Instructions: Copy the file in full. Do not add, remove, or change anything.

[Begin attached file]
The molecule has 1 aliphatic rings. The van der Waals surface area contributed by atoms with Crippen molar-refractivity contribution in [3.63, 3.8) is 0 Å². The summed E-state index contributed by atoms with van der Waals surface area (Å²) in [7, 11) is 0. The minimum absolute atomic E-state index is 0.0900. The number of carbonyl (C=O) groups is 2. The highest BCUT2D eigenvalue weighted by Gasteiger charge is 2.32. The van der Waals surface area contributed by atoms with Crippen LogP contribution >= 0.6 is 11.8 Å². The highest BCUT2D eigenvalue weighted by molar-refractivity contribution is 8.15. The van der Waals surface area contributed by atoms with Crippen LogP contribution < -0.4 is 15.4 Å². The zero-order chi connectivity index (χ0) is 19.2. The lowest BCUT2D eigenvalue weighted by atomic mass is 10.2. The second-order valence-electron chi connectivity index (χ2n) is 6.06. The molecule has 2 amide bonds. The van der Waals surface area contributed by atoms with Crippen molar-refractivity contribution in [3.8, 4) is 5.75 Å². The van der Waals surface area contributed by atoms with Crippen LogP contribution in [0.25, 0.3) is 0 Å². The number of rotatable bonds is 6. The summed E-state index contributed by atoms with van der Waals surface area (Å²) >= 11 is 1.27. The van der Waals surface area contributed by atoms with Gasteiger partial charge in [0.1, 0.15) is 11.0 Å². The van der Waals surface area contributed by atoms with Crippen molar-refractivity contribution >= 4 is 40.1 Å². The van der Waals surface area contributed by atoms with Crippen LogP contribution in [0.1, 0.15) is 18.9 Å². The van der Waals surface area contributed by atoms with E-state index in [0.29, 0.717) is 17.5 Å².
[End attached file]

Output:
The molecule has 1 aliphatic rings. The van der Waals surface area contributed by atoms with Crippen molar-refractivity contribution in [3.63, 3.8) is 0 Å². The summed E-state index contributed by atoms with van der Waals surface area (Å²) in [7, 11) is 0. The minimum absolute atomic E-state index is 0.0900. The number of carbonyl (C=O) groups is 2. The highest BCUT2D eigenvalue weighted by Gasteiger charge is 2.32. The van der Waals surface area contributed by atoms with Crippen LogP contribution >= 0.6 is 11.8 Å². The highest BCUT2D eigenvalue weighted by molar-refractivity contribution is 8.15. The van der Waals surface area contributed by atoms with Crippen LogP contribution < -0.4 is 15.4 Å². The zero-order chi connectivity index (χ0) is 19.2. The lowest BCUT2D eigenvalue weighted by atomic mass is 10.2. The second-order valence-electron chi connectivity index (χ2n) is 6.06. The molecule has 2 amide bonds. The van der Waals surface area contributed by atoms with Crippen molar-refractivity contribution in [3.8, 4) is 5.75 Å². The van der Waals surface area contributed by atoms with Crippen LogP contribution in [0.25, 0.3) is 0 Å². The number of rotatable bonds is 6. The summed E-state index contributed by atoms with van der Waals surface area (Å²) >= 11 is 1.27. The van der Waals surface area contributed by atoms with Gasteiger partial charge in [0.1, 0.15) is 11.0 Å². The van der Waals surface area contributed by atoms with Crippen molar-refractivity contribution >= 4 is 40.1 Å². The van der Waals surface area contributed by atoms with Crippen LogP contribution in [0.1, 0.15) is 18.9 Å². The van der Waals surface area contributed by atoms with E-state index in [0.29, 0.717) is 17.5 Å².